Warnings will also be given regarding the alignments found for the specified primers, e.g. if they are imperfectly matched to the reference sequence (see below). If there are more than one 100% alignments or alignments with only 1bp difference then a warning will also be given. These warnings can be ignored provided the user is happy with the specificity of their primer and that SNPCheck has identified the expected binding regions. In the case that both primers align to the same strand, a warning will also be given, as primers for each strand are necessary for PCR. It is quite likely that the intended region has been identified, but by choice (or error) the user has entered both sequences in the same orientation. In this case, using the reverse complemented sequence for one of the primers will avoid the warning.
Further down the screen you can see detailed results for each primer pair, as shown below. A diagram shows the primers and the section of the reference sequence where it is predicted that they will bind. SNPs appear in an orange shade. More saturated oranges indicate where multiple SNPs exist. SNPs between the primers are shown in blue and, again, a more saturated blue indicates where SNPs overlap. Below the diagram will be a table of information for any SNPs found in primers.
If the tool is already aware of a valid result available for the primer pair you have input then this may be used rather than performing the complete check again. In this case (or if there is an error in checking a primer pair) then a refresh button will appear below the primer name in the overview table. Clicking this will force the check to be performed.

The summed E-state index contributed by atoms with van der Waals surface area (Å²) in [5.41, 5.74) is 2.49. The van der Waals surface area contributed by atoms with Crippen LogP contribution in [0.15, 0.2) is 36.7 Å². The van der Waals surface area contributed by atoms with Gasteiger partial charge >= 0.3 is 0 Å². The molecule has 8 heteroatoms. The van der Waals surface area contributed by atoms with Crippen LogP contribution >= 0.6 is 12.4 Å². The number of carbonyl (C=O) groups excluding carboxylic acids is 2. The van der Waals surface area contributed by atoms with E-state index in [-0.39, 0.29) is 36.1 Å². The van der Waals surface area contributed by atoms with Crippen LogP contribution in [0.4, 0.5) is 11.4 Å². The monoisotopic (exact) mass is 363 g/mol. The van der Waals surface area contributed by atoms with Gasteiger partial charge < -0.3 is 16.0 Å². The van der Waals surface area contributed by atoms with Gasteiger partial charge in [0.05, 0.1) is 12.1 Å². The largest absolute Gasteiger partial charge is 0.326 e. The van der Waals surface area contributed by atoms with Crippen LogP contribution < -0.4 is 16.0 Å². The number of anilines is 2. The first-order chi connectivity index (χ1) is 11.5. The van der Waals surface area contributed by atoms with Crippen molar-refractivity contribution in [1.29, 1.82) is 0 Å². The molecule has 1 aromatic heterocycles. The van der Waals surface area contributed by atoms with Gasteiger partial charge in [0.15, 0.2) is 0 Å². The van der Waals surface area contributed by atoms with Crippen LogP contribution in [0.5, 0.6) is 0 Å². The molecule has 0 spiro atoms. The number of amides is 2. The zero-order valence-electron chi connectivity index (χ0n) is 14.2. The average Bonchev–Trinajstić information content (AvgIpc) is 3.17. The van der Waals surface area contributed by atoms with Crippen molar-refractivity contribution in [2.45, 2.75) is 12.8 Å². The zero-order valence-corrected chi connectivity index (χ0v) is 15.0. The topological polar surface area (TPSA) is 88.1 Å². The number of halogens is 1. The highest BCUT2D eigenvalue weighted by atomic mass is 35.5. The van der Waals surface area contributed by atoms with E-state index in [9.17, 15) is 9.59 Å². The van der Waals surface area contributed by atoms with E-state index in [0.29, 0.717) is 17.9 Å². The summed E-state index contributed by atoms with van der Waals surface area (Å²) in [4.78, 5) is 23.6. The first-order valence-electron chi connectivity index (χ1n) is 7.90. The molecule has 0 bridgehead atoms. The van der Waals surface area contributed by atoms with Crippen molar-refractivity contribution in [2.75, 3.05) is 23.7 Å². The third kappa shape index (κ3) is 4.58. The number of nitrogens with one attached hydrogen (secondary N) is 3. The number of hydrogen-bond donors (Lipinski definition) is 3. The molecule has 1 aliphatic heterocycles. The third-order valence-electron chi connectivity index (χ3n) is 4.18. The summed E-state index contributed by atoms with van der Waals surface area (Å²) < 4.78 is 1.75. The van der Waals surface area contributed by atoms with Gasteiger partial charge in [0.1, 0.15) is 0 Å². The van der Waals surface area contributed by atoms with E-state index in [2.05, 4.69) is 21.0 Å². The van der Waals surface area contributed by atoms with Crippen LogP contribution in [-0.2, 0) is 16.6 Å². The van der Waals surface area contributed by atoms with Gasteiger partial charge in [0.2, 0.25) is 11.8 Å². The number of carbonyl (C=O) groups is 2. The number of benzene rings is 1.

There are two green icons to the top right of the diagrams. The "up" arrow can be clicked to navigate back to the overview table at the top. The circular arrow allows the image to be flipped 180 degrees. This is provided because the result is displayed in the orientation of the contig where the primers were located. If the gene in question is transcribed in the opposite direction then the result may be in the opposite orientation to the reference sequence the primers were designed from. It may therefore be convenient for the user to flip the image using this button.
Primer SNPs are marked in orange and labelled with their database-specific identifier (e.g. rs number). The amplified region between the primers is summarised by giving its size and the number of SNPs within it (this figure does not include the number of SNPs in the primers themselves). SNPs between the primers are indicated with a blue mark. It is also possible to view the full BLAST results using the links below the diagram.